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[whitespace] Beethoven's Uniquely Ninth?

Larry Granger's decision to play Beethoven's Ninth Symphony creates a brooding, grim atmosphere

By Scott MacClelland

If Larry Granger's reason for playing Beethoven's Ninth Symphony alone, without any other piece on the program, was to dwell in this strange and exhilarating world without external distraction, his wish came true in abundance.

To describe the Ninth Symphony as unique is largely, but not entirely, true. The trio section of the scherzo movement and the variations of the slow movement both recall the composer's "middle" period, well known for most of the symphonies and concertos and the popular chamber and piano works. What makes the Ninth unique is the darkly manic first movement, the demonic scherzo and, of course, the unparalleled final movement, for which Beethoven had to completely reinvent symphonic form.

As the first movement unfolded before a sell-out audience Sunday afternoon at Watsonville's Mello Center, a certain tarnish lay on the orchestra, especially the brass. This is actually inherent in the music; the composer's staccato expletives from brass and woodwinds are not exactly lovely, as indeed the entire movement sustains a relentless obsessiveness on limited thematic material.

But the drama was unmistakable, brooding and grim. Its epic striving marked out a huge space in time, one that could only be answered by more of the same and on a similarly grand scale. The scherzo would be the first in that progression, twisted sardonically into a scherzo amaro, a bitter joke. The far more affecting adagio variations are derived from one of Beethoven's most haunting melodies.

Crafting Schiller's "Ode to Joy" into a symphonic movement gave the composer several problems to solve. In the first place, the sentiment "all men shall be brothers" was controversial; the composer's aristocratic patrons in particular were not disposed to embrace it. He solved the problem by elevating the status of the common man to that of aristocrat, cleverly avoiding the opposite impression. Then there was the musical problem of introducing a sung text into a symphony and justifying the verses of the poem in symphonic form. His solution was to synthesize an unprecedented hybrid reconciling both sonata--allegro and variations. As an apologist, he added a bit of text before the Ode to explain the joyous "folksong"--as he called it--after all the dark drama that had gone before. To get all this out of Beethoven's colossus requires no small attention to detail. (Best place to start is with the text.)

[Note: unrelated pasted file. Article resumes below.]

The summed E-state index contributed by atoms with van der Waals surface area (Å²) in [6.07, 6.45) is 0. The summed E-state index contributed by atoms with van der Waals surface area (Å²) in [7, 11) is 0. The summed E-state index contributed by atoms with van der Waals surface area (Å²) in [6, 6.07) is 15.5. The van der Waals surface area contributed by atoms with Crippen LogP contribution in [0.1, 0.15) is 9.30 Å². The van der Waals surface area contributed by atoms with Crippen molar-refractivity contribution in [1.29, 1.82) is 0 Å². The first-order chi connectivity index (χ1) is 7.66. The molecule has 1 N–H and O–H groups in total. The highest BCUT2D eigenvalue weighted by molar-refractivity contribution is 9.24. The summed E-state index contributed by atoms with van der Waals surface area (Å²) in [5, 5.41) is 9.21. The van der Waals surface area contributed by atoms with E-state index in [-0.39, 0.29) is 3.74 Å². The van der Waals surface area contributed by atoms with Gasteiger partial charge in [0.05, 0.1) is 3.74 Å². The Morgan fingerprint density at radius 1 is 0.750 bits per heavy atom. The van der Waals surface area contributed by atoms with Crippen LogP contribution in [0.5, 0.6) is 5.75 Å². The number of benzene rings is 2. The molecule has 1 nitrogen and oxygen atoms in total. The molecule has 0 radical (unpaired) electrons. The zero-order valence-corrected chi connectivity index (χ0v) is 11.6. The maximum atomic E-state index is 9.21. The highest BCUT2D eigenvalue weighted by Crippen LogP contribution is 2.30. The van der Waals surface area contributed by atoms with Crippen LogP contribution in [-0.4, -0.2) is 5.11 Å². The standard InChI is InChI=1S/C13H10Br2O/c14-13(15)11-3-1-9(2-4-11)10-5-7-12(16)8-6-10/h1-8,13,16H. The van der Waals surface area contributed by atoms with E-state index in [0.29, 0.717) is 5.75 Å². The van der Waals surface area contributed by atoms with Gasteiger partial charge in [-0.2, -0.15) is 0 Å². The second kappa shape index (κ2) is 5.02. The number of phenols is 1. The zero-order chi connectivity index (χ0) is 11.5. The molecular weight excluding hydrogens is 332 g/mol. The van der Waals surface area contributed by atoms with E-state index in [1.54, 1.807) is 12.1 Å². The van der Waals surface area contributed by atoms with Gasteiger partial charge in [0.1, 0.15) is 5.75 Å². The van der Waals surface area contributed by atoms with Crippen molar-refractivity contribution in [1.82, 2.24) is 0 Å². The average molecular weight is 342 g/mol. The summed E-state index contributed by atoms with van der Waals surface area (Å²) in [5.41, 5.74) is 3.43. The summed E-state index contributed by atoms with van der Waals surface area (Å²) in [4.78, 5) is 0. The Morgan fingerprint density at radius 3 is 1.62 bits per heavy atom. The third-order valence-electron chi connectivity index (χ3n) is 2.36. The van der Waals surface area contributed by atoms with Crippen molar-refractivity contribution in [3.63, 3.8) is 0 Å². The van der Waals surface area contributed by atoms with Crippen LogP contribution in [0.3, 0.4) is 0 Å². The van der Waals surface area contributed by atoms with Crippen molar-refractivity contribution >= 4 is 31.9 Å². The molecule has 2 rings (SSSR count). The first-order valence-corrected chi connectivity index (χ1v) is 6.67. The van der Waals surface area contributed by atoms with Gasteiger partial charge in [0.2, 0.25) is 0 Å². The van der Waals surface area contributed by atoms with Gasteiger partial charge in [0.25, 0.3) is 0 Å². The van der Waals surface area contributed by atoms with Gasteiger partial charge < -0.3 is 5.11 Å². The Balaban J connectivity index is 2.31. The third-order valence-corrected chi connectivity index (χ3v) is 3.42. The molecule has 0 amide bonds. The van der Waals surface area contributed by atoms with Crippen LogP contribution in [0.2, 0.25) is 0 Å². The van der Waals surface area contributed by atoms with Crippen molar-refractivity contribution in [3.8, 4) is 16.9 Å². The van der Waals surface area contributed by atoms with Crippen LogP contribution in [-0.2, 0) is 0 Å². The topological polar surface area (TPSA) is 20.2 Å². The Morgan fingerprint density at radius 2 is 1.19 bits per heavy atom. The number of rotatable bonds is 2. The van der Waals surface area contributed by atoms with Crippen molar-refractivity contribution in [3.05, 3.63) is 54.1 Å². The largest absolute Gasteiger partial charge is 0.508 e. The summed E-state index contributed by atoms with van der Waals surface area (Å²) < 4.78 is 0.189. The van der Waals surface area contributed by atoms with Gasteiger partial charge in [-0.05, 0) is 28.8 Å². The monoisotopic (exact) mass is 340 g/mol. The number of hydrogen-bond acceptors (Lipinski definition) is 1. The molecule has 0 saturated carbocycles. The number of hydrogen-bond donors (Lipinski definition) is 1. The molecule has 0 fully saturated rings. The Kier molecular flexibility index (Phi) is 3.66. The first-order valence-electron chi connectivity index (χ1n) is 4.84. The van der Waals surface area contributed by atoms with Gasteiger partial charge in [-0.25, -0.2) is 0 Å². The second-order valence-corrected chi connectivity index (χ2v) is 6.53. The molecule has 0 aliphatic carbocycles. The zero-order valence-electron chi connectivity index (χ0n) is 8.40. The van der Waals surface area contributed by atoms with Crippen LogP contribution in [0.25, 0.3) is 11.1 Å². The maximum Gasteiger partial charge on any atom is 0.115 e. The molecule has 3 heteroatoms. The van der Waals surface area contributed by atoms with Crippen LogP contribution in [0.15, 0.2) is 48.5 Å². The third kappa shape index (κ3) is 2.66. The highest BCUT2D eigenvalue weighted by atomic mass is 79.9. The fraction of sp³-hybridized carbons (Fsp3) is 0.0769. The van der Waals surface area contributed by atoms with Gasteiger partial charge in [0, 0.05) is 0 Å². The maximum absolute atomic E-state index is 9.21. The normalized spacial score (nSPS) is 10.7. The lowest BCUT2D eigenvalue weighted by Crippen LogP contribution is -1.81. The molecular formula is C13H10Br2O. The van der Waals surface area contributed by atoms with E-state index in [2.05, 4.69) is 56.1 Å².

Granger and his forces painted an epic, almost biblical image across the vast and visionary canvas. Cheryl Anderson's Cabrillo Symphonic Chorus sang splendidly and in the louder passages with true symphonic power. (They should ring the rafters in next season's Berlioz Requiem.) The solo quartet--Deborah Berioli, Theresa Cardinale, J. Raymond Meyers and David Small--carried their roles well; Small made a large impression with his opening solo, and Berioli's soprano soared with warmth and clarity above her colleagues. The orchestra delivered a fine performance with only a few rough spots. For all its unforgettable greatness, Beethoven did not make this piece easy going for anyone, including audiences.

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Web extra to the May 4-11, 2005 issue of Metro Santa Cruz.

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